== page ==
Wednesday 4 March 2020

Prime Time: Haunt (2019)

There have been a number of horror movies over the past few years set in a large haunted house experience, or some even bigger interactive event for horror fans. It's easy to see the appeal. These things are set up to bombard fans with genre tropes and scares, and the idea of one being a cover for torture and death is as plausible as it is a bit silly.

Haunt may well be the best of these movies, in terms of the actual horror content. It sets everything up well enough within the first half hour, allowing for a second and third act that can really pile on the gore and violence. It's just a shame that it's let down by the selection of characters and an unmemorable cast.

What's the plot? I've already covered it, basically. A bunch of younglings end up at a haunted house experience in the middle of nowhere. There's nobody else there, aside from the "actors" playing the scary villains, but that doesn't stop them from wandering in anyway and acting oblivious to how strange the whole thing is, at least until someone dies.

Co-directed and co-written by Scott Beck and Bryan Woods (the men behind the central idea of A Quiet Place), Haunt is a film clearly created by people who know their stuff. It utilises the haunted house environment to create a deadly maze with puzzles throughout, not unlike an Escape Room challenge, and has creepy figures in clown masks looking on impassively as hapless victims find themselves in increasing amounts of pain.

The script is a mixed bag. On the one hand, it does okay in setting up the characters, I guess, and the general group dynamic. On the other hand, too many of the leads are just too similar, and it would have been handier to have some more identifiers to tag on to various individuals. It doesn't help that the cast are one homogenised mass of blandness. Katie Stevens, Will Brittain, Lauryn Alisa McClain, Andrew Caldwell, Shazi Raja, Schuyler Helford, and Phillip Johnson Richardson may be the ones without the masks on, but I defy you to remember what any of them looked like once the end credits have rolled.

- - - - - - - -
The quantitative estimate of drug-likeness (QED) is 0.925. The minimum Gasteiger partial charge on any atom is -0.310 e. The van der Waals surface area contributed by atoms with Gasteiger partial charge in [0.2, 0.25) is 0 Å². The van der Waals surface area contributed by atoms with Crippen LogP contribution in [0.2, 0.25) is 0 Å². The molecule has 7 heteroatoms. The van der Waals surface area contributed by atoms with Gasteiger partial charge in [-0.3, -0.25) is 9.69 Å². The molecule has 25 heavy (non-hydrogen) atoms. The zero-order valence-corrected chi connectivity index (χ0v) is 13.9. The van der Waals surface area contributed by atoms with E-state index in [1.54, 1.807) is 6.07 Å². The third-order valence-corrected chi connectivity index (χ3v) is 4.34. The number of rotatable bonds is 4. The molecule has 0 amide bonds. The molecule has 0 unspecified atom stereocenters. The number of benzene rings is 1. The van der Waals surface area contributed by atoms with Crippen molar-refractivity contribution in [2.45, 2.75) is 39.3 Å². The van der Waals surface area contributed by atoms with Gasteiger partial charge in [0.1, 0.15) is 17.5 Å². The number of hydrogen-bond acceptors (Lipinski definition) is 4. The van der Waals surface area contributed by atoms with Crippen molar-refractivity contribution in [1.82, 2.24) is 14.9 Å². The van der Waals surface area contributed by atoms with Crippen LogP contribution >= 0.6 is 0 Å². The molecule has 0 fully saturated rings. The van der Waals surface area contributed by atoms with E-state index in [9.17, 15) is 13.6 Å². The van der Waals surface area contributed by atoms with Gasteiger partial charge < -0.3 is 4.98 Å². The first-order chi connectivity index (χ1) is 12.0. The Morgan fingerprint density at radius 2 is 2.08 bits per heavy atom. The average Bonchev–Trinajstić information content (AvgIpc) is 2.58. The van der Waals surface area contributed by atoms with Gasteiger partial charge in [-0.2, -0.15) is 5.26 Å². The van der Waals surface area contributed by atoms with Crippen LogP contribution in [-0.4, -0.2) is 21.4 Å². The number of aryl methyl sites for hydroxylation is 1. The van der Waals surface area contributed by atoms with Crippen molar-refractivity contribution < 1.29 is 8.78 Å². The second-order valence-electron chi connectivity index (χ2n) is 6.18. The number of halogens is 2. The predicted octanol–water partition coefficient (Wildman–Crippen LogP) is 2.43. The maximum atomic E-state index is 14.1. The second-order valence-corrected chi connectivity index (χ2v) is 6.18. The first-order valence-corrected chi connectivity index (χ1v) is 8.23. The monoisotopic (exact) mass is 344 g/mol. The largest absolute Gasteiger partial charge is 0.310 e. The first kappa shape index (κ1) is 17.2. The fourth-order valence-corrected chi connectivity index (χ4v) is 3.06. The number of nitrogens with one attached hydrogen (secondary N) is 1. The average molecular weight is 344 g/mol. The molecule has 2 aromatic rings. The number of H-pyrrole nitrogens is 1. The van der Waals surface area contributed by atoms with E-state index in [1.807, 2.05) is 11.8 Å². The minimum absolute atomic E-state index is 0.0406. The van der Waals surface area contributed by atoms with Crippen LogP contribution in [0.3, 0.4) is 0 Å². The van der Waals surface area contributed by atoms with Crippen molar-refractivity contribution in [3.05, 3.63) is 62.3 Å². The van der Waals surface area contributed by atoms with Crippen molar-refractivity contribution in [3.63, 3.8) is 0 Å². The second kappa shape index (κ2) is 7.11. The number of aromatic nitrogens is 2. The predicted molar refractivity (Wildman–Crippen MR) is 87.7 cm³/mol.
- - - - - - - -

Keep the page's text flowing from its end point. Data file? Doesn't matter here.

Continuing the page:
Thankfully, Beck and Woods do a better job with developing the nastiness as the reality of the situation becomes clear to all of the victims. Whether it's a cut arm or a foot being stamped down on a hand, all of the violence here begins with sensations you can identify with. And when the hammers start to come into play, well, that's a whole other level. Although not dwelling on the gore, things turn impressively brutal throughout the second half.

There's plenty here to please horror fans, plenty, and the fact remains that this isn't as lazy or slapdash as some other movies that have decided to use the same idea in a way that they think then requires no more effort with the actual craft of film-making. It's just a shame that there wasn't even more done to differentiate the characters, and perhaps make their main fears more integral to some of the set-pieces.


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